Nissan robot 'breakthrough' streamlines parts production for retired models
The robots can shape sheet steel without expensive stamping dies.
Nissan has announced a manufacturing 'breakthrough' that uses a pair of robots to shape sheet steel without expensive stamping dies.
Known as dual-sided dieless forming, the technology essentially places a robotic arm on each side of a steel sheet to manipulate the plate into the desired shape. The arms are synchronized, pressing from both sides with mirrored diamond-coated tools that slide across the steel without the need for lubrication.
The company admits the approach is not an entirely new idea. Previous attempts have been stymied by challenges in programming two robots to operate synchronously with consistent quality, however. Single-sided forming has been more reliable but only for simpler parts with less complex shapes.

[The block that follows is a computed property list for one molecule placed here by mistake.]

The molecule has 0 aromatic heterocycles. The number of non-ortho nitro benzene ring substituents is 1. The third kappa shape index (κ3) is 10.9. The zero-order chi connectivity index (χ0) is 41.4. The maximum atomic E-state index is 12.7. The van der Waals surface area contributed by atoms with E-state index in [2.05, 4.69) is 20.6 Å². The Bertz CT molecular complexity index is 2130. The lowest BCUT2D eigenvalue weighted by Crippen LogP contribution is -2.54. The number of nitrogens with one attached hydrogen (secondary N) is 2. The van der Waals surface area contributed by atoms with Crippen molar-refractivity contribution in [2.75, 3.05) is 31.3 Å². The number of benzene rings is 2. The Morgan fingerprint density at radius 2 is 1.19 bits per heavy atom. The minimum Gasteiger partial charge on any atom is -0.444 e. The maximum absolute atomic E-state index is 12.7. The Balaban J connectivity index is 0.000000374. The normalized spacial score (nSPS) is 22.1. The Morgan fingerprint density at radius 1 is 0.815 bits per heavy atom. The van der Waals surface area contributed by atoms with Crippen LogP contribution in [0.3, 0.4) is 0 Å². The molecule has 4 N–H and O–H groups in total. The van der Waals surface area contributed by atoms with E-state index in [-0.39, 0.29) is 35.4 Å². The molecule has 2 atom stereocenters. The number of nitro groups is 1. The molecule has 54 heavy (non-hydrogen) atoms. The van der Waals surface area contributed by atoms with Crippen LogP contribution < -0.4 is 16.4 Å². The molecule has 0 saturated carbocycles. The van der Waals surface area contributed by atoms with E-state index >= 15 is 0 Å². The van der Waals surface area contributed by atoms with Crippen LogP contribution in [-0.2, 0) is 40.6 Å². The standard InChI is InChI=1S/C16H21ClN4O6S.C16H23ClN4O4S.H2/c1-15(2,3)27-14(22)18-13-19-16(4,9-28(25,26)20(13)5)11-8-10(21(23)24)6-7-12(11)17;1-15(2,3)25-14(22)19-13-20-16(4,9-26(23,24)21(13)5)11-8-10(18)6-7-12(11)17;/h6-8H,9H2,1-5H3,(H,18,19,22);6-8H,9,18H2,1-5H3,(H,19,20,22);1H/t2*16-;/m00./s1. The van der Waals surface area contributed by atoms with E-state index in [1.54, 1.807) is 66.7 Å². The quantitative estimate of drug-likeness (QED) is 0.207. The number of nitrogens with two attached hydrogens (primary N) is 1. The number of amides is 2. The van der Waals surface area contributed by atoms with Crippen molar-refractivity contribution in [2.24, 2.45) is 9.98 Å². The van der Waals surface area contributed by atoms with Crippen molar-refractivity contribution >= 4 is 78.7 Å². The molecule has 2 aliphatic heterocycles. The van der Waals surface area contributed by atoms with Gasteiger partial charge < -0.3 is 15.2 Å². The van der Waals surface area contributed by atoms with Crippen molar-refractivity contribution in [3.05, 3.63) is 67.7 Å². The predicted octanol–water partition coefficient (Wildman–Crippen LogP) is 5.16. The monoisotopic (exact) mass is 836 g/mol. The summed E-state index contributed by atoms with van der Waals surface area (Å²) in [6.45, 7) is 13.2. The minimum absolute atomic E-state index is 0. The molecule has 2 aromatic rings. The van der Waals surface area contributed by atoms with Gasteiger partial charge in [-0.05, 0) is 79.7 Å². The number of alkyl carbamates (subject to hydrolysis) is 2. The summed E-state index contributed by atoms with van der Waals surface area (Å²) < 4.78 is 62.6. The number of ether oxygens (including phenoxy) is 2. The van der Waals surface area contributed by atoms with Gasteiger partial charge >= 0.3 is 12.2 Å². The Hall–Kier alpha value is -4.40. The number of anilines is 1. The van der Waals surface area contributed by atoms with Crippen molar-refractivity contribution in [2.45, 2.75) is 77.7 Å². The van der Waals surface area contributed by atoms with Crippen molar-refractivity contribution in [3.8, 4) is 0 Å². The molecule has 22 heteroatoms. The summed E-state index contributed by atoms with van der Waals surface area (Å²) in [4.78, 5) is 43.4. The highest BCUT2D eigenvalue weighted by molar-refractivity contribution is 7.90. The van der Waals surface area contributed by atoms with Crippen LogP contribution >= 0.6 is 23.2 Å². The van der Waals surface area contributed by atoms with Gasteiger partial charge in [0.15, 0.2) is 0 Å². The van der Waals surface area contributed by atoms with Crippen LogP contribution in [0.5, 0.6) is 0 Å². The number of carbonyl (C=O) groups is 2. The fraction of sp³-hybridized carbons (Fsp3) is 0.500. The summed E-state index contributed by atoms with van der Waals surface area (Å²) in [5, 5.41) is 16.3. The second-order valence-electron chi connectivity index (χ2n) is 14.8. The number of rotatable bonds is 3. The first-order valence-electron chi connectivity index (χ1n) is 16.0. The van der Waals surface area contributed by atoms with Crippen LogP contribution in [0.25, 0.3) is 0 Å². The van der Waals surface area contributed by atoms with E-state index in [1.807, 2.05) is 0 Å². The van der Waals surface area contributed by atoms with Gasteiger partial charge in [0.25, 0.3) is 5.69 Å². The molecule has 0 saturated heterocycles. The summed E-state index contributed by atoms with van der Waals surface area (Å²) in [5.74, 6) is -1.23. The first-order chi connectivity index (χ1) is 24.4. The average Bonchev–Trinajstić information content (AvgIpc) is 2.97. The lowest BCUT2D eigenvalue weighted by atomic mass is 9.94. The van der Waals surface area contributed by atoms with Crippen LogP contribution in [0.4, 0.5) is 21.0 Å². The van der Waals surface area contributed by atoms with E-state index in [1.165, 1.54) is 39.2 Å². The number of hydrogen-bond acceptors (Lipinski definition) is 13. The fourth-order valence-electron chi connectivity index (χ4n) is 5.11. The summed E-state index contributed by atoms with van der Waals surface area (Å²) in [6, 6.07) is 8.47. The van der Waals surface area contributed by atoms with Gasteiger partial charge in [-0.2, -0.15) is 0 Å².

The only catch is time; the robots take much longer to shape a piece of steel sheet than a traditional stamping press used for mass production. The technology is consequently better suited for low-volume parts production.
Nissan says it could use the new robotic forming technique to build small-batch parts for older vehicles that are no longer in production.